Spondylolisthesis occurs when a vertebra of the spine slips forward over the vertebra below it. Spondylolisthesis can be categorized as: congenital spondylolisthesis, which means the disorder is present at birth; isthmic spondylolisthesis, which occurs when a defect occurs in a supportive vertebral structure of the spine; and degenerative spondylolisthesis, which is more common and is frequently associated with degenerative disc disease, or DDD, where the intervertebral discs lose hydration with age.
The spinal column is exposed to directional pressures while it carries, absorbs, and also distributes most of the weight of the body throughout physical activities and during rest. To put it differently, while the spine is consuming and carrying body weight, additionally, it moves in different directions (e.g., rotate, bend forwards). This mixture of functions causes unnecessary stress to be placed onto the vertebra and the supportive vertebral structures of the spine, causing one of these to shift forward over the ones beneath it, ultimately developing into spondylolisthesis.
Doctors “grade” the severity of spondylolisthesis utilizing five descriptive categories. Even though there are several factors your physician notes when evaluating your spondylolisthesis, the grading scale (below) relies on how far forward a vertebral body has shifted over the vertebra beneath it. Often, the doctor uses a lateral (side view) x-ray to examine and grade spondylolisthesis. Grade I is a smaller slide than Grade IV or V.
If a family member has spondylolisthesis, your risk for developing the disorder may be higher. Also, some physical activities can make you more vulnerable to developing spondylolisthesis. Gymnasts, linemen in football, and weightlifters, all put pressure and stress on their spine. Picture the movements gymnasts perform on a regular basis: they bend backward and twist through the air, landing quickly and absorbing the impact through their legs and back. Those motions can place strain on the spine, potentially causing spondylolisthesis. The scope of our information is limited to chiropractic, spinal injuries, and conditions. To discuss the subject matter, please feel free to ask Dr. Jimenez or contact us at 915-850-0900 .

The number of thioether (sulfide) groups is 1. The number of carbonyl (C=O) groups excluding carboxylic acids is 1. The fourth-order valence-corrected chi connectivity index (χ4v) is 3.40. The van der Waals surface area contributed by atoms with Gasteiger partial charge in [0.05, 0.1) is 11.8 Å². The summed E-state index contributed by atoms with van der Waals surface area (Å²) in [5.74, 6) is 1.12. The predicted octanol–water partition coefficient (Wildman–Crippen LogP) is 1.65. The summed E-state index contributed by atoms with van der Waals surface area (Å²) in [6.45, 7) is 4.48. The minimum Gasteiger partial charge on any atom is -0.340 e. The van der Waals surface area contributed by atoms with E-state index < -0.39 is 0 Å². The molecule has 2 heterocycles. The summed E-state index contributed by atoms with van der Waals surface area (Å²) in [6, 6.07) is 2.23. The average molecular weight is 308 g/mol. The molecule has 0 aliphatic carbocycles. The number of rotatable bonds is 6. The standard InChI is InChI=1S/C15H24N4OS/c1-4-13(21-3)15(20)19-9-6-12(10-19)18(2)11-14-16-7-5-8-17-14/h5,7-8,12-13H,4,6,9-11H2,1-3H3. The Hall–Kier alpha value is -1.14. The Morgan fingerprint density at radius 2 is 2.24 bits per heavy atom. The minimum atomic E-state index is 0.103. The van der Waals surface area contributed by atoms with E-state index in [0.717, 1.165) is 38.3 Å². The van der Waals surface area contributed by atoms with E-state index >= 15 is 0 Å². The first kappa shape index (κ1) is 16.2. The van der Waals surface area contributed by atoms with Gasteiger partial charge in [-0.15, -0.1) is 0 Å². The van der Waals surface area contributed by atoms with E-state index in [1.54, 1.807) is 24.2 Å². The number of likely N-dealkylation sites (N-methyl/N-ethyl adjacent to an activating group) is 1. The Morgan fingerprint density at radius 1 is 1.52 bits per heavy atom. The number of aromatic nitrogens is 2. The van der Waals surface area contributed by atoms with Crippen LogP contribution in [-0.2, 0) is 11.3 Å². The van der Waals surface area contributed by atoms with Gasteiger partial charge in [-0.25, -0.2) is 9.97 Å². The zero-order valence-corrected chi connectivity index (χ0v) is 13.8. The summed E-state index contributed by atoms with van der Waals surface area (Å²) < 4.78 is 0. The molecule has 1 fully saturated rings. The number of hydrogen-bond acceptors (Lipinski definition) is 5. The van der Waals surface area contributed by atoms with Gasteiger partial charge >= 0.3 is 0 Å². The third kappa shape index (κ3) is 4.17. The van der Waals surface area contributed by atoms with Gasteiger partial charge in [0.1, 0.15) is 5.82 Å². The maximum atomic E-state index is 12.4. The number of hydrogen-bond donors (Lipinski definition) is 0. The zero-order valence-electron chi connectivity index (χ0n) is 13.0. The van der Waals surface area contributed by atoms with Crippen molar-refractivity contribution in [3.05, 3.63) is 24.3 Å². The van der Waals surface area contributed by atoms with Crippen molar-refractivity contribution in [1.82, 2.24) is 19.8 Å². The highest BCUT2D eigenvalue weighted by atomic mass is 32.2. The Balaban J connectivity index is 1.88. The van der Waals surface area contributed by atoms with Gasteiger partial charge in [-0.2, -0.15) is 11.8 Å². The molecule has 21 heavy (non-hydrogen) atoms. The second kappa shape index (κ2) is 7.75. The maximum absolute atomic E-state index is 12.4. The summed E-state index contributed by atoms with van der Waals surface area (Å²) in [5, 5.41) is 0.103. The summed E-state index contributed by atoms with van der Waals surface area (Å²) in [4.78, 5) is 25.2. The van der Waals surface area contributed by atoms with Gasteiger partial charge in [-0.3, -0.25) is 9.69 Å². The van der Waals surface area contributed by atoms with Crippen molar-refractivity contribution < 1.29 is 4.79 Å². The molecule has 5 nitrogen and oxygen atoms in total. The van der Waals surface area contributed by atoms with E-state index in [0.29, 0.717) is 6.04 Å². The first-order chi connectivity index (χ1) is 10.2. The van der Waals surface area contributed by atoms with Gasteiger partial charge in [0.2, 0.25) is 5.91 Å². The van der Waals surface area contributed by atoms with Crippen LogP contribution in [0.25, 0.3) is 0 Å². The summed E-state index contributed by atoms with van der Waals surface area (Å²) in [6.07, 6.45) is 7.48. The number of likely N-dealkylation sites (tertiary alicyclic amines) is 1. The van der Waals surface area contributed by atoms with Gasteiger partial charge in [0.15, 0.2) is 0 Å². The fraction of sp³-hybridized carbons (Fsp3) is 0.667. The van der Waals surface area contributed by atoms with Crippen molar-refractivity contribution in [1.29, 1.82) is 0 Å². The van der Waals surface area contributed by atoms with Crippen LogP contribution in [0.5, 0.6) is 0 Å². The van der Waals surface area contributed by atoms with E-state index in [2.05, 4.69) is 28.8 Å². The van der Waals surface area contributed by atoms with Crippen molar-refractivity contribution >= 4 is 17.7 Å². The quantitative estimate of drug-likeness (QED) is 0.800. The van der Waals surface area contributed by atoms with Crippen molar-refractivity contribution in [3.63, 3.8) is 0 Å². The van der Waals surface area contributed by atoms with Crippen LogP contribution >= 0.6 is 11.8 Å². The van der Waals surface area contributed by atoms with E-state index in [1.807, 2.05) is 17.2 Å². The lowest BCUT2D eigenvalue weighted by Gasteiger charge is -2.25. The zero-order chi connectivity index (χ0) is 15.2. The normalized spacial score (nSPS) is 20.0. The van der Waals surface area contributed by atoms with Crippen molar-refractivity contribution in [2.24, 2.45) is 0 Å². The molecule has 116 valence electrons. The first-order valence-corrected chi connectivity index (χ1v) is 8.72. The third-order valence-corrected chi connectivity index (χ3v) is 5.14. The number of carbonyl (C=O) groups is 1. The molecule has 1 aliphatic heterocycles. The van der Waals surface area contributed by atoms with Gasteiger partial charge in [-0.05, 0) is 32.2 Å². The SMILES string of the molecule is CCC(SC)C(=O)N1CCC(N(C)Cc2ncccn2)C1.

Curated by Dr. Alex Jimenez
The spine is a complex structure made up of bones, joints, ligaments, and muscles, among other soft tissues. Because of this, injuries and/or aggravated conditions, such as herniated discs, can eventually lead to symptoms of back pain. Sports injuries or automobile accident injuries are often the most frequent cause of back pain, however, other aggravated conditions can also cause back pain. Scoliosis is a well-known, health issue characterized by an abnormal curvature of the spine and it is subcategorized by cause as a secondary condition, idiopathic, or of unknown cause, or congenital. Fortunately, alternative treatment options, such as chiropractic care, can help ease back pain associated with scoliosis through the use of spinal adjustments and manual manipulations, ultimately improving pain relief. Chiropractic care can help restore the normal curvature of the spine.
The information herein on "Classifying Spondylolisthesis" is not intended to replace a one-on-one relationship with a qualified health care professional, licensed physician, and is not medical advice. We encourage you to make your own health care decisions based on your research and partnership with a qualified health care professional.
Our information scope is limited to chiropractic, musculoskeletal, physical medicines, wellness, sensitive health issues, functional medicine articles, topics, and discussions. We provide and present clinical collaboration with specialists from a wide array of disciplines. Each specialist is governed by their professional scope of practice and their jurisdiction of licensure. We use functional health & wellness protocols to treat and support care for the injuries or disorders of the musculoskeletal system.
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We understand that we cover matters that require an additional explanation of how it may assist in a particular care plan or treatment protocol; therefore, to further discuss the subject matter above, please feel free to ask Dr. Alex Jimenez or contact us at 915-850-0900.
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